The veteran quarterback put his team on his back once again, needing every one of his 465 yards to secure victory. Brees spread the ball around on his first drive with little resistance, finding Mark Ingram, Brandin Cooks, Tommylee Lewis and Coby Fleener to move the ball deep into the red zone on consistently effective short passes. He ceded the touchdown to Fleener on the ground to give his team an early 7-0 lead. New Orleans began their second series with poor field position, and was unable to move the chains as a third-down checkdown fell a few yards short of the line, forcing a punt. Brees laid the ball perfectly into Cooks' hands on the third drive, taking advantage of the speedster's separation up the right sideline for an 87-yard touchdown to raise the lead to 14-0. The offense capitalized on excellent field position supplied by Lewis' impressive punt return, gaining 29 yards on four plays with little defensive resistance to further the lead to 21-0, a big lead which placed the 2016 Saints in unfamiliar territory. Brees moved the ball with more success on his fifth possession of the day, burning almost five minutes off the clock in the process. He continued to spread the ball around to a plethora of targets including Josh Hill, Willie Snead and Daniel Lasco, but an inability to execute in short yardage forced the Saints to attempt a long-field goal that veered wide right. Two incompletions and a false start penalty marred New Orleans' next drive from the start, and they were content to punt it away with a 21-3 lead late in the first half. Brees orchestrated a two-minute drill before halftime, taking advantage of wide open receivers for chunk gains to move the ball into enemy territory. The drive bogged down there, but Brees showed excellent awareness to avoid a sack as the Saints were out of timeouts which allowed them to kick a field goal to earn a 24-10 halftime lead. New Orleans was forced to punt from deep in their own territory to open the third quarter after Lewis let a third-down conversion slip through his fingertips. Brees delivered a perfect ball up the left seam to Coby Fleener on the next drive, delivering the ball into his tight end's hands between two defenders and allowing him to run through the reception for a 50-yard TD. This gave the Saints a 31-17 advantage with five minutes to play in the third period. A pair of penalties stunted New Orleans' final drive on the third, reversing a deep completion to Michael Thomas and forcing a punt from deep within their own territory. Brees' first drive of the fourth began with promise, as he connected with Cooks and Thomas for a pair of first downs. However, he overthrew Cooks on the third play of the series, hitting a defensive back in stride for his first true miscue of the day. It proved costly, as when the Saints got the ball back, the Panthers had shrunk their lead to a slim 31-30 advantage. Brees responded with a touchdown drive of his own, showing impressive pocket mobility to keep a play alive and connect with Brandin Cooks on a 49-yard, ad-lib vertical route that vaulted him over 400 passing yards. The Saints were able to punch it in shortly after on a precise eight-yard wheel route touchdown to take a 38-30 lead. New Orleans' defense could not hold, however, so Brees' offense was left with 3 minutes to break a 38-38 tie on the following possession. He took a costly sack to start the drive, but rebounded by relying on a very short passing attack that moved a total of 46 yards to set up a game-winning, 53-yard field goal.
2016 Week 4 vs SD (23 / 36 / 207 / 2 / 2 pass, 4 / -4 / 0 rush)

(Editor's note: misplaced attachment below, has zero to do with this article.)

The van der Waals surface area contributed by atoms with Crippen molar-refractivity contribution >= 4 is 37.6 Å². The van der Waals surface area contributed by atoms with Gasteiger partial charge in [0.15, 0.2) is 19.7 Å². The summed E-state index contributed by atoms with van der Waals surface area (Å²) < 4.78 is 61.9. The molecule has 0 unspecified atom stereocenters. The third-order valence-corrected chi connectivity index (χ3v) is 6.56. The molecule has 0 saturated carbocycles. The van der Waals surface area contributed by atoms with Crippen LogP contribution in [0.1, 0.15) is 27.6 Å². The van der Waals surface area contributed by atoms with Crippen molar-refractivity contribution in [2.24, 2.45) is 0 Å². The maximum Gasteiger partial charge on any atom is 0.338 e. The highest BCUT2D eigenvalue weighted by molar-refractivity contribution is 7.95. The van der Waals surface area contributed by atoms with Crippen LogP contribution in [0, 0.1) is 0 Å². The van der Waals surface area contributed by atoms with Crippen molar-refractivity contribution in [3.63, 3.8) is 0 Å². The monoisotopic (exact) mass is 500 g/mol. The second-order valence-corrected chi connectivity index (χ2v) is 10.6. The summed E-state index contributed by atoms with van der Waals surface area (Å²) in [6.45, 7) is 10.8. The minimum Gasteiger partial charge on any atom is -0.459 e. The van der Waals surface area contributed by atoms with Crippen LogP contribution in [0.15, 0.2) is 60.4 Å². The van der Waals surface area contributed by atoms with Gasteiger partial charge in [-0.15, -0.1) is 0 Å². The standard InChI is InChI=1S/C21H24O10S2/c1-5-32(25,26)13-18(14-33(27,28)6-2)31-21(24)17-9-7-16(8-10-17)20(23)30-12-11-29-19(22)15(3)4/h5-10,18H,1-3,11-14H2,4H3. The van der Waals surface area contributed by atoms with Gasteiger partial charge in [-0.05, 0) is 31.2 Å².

It wasn't the best day for Brees, who vacillated between peak performance and concerning inaccuracy to surrender a seemingly insurmountable lead. Turnovers let the Saints back in the game however, and the veteran QB delivered from there. Brees and the Saints started off the game strong, as the QB relied on a successful rushing attack and short passing game to put a touchdown on the board. Brandin Cooks, Michael Thomas and Brandon Coleman got involved early in what promised to be a high-scoring affair. The second drive was not nearly as flawless, as one first down was picked up before a pair of runs were stuffed and Brees was swiftly dropped on third-and-long, setting up a punt. Brees resumed an efficient passing attack on the third drive, converting third downs to Cooks and Willie Snead to move the ball into the red zone before using play-action to find a wide open John Kuhn for a 14-7 lead with 9:20 to play in the first half. Brees forced the ball to a well-covered Brandon Coleman on the first play of the following drive, resulting a tipped pass which fell into the hands of a Charger to provide them with good field position. New Orleans was dealt very poor field position on their final drive before half. A holding penalty got things off to a poor start before a third-down sack pushed the ball back to NO's own two-yard line. This forced a punt, and a first-half deficit of 24-14. Brees efficiently moved the ball to begin the third quarter, consistently throwing short passes to narrowly move the chains. A particularly accurate throw came on a wheel route to Mark Ingram for 20 yards; John Kuhn pounded the rock into paydirt to make the score 24-21 with nine to play in the third. The offense had two passing plays to pick up six yards on the following drive, but both fell incomplete due to tight coverage, a rare sight in this offensive shootout that led to a punt. Significant pressure marred New Orleans' third and final drive of the third period, as Brees did well to throw the ball away on second and third downs in order to salvage a punt. The rut continued to open the final quarter, as Brees floated an interception up the left sideline. His receiver fell down on the play, but by no means was this a well-thrown pass. With the game in balance on the following drive, Brees' Saints failed to pick up six yards near midfield. The QB threw two straight incompletions on a bouncing ball well short of his target followed by a forced pass to a receiver well-short of the sticks. New Orleans decided to punt the ball away with less than seven minutes on the clock, down 34-21. A fumble gave the Saints the ball back with great field position just seconds later, and New Orleans responded with a touchdown from 13 yards out. A trio of running plays strangely began the drive, but Brees found Michael Thomas on a back-shoulder route to shrink the deficit to 34-28 with 4:50 to play. Good fortune came New Orleans' way again, as San Diego fumbled a second time on their first play from scrimmage, setting up New Orleans only 31 yards away from somehow taking a lead. Turning back to their running game with time seemingly in their favor, Brees contributed with a pair of third-down conversions before once again giving way to John Kuhn to secure an improbable 35-34 lead. San Diego was unable to move the ball in desperation mode, and Brees was able to take three kneeldowns to give the Saints their first victory of the year.